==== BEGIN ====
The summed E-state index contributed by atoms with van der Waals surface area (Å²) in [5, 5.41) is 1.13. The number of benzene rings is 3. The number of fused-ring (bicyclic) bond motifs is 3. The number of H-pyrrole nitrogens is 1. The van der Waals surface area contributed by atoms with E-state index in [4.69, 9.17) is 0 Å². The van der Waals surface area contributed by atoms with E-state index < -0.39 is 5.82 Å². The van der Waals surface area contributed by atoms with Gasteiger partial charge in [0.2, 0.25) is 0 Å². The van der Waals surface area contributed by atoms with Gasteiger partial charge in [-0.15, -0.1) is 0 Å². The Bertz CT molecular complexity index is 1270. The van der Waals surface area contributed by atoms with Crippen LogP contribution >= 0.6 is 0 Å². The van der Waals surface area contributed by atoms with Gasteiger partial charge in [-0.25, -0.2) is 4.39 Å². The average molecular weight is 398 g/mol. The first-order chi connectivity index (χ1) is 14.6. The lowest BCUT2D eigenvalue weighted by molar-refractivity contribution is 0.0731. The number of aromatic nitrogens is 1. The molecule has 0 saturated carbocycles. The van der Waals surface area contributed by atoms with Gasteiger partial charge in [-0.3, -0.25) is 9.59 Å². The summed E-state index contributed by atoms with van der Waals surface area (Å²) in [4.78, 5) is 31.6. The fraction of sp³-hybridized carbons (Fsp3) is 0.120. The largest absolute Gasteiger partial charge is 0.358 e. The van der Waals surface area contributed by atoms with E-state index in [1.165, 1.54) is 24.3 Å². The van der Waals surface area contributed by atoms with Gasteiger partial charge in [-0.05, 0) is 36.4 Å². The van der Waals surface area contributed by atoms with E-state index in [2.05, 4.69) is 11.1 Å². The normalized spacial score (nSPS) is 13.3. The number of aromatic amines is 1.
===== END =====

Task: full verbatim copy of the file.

The summed E-state index contributed by atoms with van der Waals surface area (Å²) in [5, 5.41) is 1.13. The number of benzene rings is 3. The number of fused-ring (bicyclic) bond motifs is 3. The number of H-pyrrole nitrogens is 1. The van der Waals surface area contributed by atoms with E-state index in [4.69, 9.17) is 0 Å². The van der Waals surface area contributed by atoms with E-state index < -0.39 is 5.82 Å². The van der Waals surface area contributed by atoms with Gasteiger partial charge in [0.2, 0.25) is 0 Å². The van der Waals surface area contributed by atoms with Gasteiger partial charge in [-0.15, -0.1) is 0 Å². The Bertz CT molecular complexity index is 1270. The van der Waals surface area contributed by atoms with Crippen LogP contribution >= 0.6 is 0 Å². The van der Waals surface area contributed by atoms with Gasteiger partial charge in [-0.25, -0.2) is 4.39 Å². The average molecular weight is 398 g/mol. The first-order chi connectivity index (χ1) is 14.6. The lowest BCUT2D eigenvalue weighted by molar-refractivity contribution is 0.0731. The number of aromatic nitrogens is 1. The molecule has 0 saturated carbocycles. The van der Waals surface area contributed by atoms with Gasteiger partial charge in [-0.3, -0.25) is 9.59 Å². The summed E-state index contributed by atoms with van der Waals surface area (Å²) in [4.78, 5) is 31.6. The fraction of sp³-hybridized carbons (Fsp3) is 0.120. The largest absolute Gasteiger partial charge is 0.358 e. The van der Waals surface area contributed by atoms with E-state index in [1.165, 1.54) is 24.3 Å². The van der Waals surface area contributed by atoms with Gasteiger partial charge in [-0.05, 0) is 36.4 Å². The van der Waals surface area contributed by atoms with E-state index in [2.05, 4.69) is 11.1 Å². The normalized spacial score (nSPS) is 13.3. The number of aromatic amines is 1.